The anti-ragging affidavits, made mandatory for students every year if they want admission in any higher education institution, will be done away with this year.
The Raghavan Committee, set up by the University Grants Commission to suggest measures to counter ragging has decided that students don’t need to submit notarised anti- ragging affidavits this year.
“The committee met on Thursday and it was decided that the practice can be done away with this year. Students will have to submit undertakings vowing that they won’t indulge in ragging but the affidavit will not be necessary,” said Rajendra Prasad, member of the committee and principal of Ramjas College.
Parents and applicants had to run around each year before the admission process began to make sure they had a notarised affidavit ready at the time of admission. A number of students would come to know of this requirement only when they reached college to take admission.
“The idea behind having an affidavit was dual. One was to inform parents and their children of the consequences for indulging in ragging and second making them realize that colleges were serious about the affidavit. When the students have to work towards getting something, they realise its value,” said Prasad.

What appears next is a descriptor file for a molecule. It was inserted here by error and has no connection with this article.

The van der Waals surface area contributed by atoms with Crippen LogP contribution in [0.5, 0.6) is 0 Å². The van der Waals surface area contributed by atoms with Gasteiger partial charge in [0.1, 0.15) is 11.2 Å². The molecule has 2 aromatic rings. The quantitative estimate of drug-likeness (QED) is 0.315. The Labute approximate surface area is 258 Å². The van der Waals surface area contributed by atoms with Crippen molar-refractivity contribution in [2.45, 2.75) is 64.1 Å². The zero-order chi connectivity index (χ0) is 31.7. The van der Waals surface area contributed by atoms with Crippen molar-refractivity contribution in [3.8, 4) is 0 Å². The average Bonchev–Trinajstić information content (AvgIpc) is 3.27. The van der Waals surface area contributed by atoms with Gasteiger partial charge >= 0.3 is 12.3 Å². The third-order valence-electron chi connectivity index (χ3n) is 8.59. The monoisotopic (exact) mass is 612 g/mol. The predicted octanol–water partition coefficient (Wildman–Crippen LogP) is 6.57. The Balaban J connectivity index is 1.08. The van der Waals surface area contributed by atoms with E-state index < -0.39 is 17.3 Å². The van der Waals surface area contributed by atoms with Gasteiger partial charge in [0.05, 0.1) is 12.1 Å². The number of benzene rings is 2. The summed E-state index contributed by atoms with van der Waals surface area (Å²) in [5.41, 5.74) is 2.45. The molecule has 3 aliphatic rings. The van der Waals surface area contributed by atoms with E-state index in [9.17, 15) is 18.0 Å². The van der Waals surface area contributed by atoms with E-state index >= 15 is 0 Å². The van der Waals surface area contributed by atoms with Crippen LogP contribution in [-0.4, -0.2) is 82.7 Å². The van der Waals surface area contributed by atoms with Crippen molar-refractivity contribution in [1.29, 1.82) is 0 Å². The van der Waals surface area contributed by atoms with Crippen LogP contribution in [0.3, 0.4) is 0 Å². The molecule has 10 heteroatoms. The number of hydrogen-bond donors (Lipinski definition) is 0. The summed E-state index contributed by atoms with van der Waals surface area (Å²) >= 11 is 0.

According to committee members, the regulations and the recommendations have successfully managed to reduce ragging in the last few years.
“As per statistics gathered over the years, instances of ragging have come down remarkably since the recommendations came into place,” he added.
The committee now has another challenge ahead of it - to tackle the menace of racial discrimination.
Former HRD minister MM Pallam Raju had written to UGC chairperson in February this year, asking him to consider including racial discrimination against students, especially from northeast India, as ragging.
The Raghavan Committee has decided to include racial discrimination under the ambit of ragging now and further clarity on the issue is expected after a few more meetings of the committee.
The decision to do away with affidavits, meanwhile, has pleased applicants.
“I understand that the government had to take strict action against ragging when the recommendations came out in 2007, but we have been informed and made aware about the pitfalls of such practices in school itself. As long as institutions continue to monitor the situation at the ground, I don’t think an affidavit is needed,” said Prateek Chaddha, a DU aspirant.